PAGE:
The top Democrat in the U.S. Senate is inviting U.S. tech leaders, including Tesla CEO Elon Musk, Meta Platforms CEO Mark Zuckerberg, and Alphabet CEO Sundar Pichai, to the Capitol on Wednesday for a closed-door forum on how Congress should establish safeguards on artificial intelligence.
“For Congress to legislate on artificial intelligence is to engage in one of the most complex and important issues that Congress has ever faced,” Senate Majority Leader Chuck Schumer said Tuesday.
Lawmakers are grappling with how to mitigate the dangers of this emerging technology, which saw a boom in investment and consumer popularity following the release of OpenAI’s ChatGPT.
Lawmakers want safeguards against potentially dangerous “deepfakes,” election interference and attacks on critical infrastructure.
Other expected attendees include Sam Altman, CEO of OpenAI, Jensen Huang, CEO of Nvidia, Satya Nadella, CEO of Microsoft, Arvind Krishna, CEO of IBM, Bill Gates, former CEO of Microsoft, Liz Shuler, President of the AFL-CIO, and Senators Mike Rounds, Martin Heinrich and Todd Young.
Mr. Schumer, who spoke with Mr. Musk in April about AI, wants participants to discuss “why Congress needs to act, what questions to ask, and how to build consensus for safe innovation.” . Sessions start at 10 a.m. and last until 5 p.m.
In March, Mr. Musk and a group of AI experts and executives called for a six-month pause in the development of systems more powerful than OpenAI’s GPT-4, citing potential risks to society .
This week, Congress is holding three separate hearings on AI. Microsoft President Brad Smith told the Senate Judiciary subcommittee on Tuesday that Congress should “require security curbs on AI that controls or manages critical infrastructure.”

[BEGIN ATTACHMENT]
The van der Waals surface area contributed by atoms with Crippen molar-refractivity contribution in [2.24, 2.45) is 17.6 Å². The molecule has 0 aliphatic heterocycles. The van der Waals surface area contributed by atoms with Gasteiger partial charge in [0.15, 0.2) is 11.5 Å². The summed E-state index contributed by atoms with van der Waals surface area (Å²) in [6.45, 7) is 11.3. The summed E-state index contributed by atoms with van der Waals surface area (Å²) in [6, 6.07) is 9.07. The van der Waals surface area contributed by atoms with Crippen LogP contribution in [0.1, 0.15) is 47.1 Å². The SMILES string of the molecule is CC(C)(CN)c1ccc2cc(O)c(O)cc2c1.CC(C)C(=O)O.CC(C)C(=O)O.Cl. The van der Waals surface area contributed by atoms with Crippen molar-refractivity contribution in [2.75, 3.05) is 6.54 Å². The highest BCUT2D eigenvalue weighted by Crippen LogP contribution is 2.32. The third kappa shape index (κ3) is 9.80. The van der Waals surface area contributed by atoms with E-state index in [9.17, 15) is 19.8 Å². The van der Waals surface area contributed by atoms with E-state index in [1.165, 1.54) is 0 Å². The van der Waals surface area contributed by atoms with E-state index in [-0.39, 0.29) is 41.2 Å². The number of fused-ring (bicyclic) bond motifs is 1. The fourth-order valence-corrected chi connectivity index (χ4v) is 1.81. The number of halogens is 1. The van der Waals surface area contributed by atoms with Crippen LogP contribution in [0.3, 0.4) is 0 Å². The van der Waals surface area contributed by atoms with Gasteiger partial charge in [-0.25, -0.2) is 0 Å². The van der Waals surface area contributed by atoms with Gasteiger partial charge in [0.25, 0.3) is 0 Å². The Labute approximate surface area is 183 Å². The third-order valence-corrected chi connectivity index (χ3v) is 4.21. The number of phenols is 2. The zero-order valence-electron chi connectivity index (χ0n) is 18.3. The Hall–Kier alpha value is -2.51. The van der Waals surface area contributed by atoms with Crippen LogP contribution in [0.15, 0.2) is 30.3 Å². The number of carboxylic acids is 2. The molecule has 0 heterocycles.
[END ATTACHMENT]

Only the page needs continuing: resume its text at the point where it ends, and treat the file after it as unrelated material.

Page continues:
Mr. Smith compared AI protection measures to requiring circuit breakers to be installed in buildings, school buses to be equipped with emergency brakes and airplanes to have collision avoidance systems.
Regulators around the world have been scrambling to develop rules governing the use of generative AI, which can create text and generate images whose artificial origin is virtually undetectable.
Adobe, IBM, Nvidia and five other companies said Tuesday they have signed on to President Joe Biden’s voluntary AI commitments, which include measures such as watermarking AI-generated content.
The commitments announced in July aimed to ensure that the power of AI is not used for destructive purposes. Google, OpenAI and Microsoft signed these commitments in July. The White House is also working on an executive order on AI. (Reporting by David Shepardson; writing by Lincoln Feast.)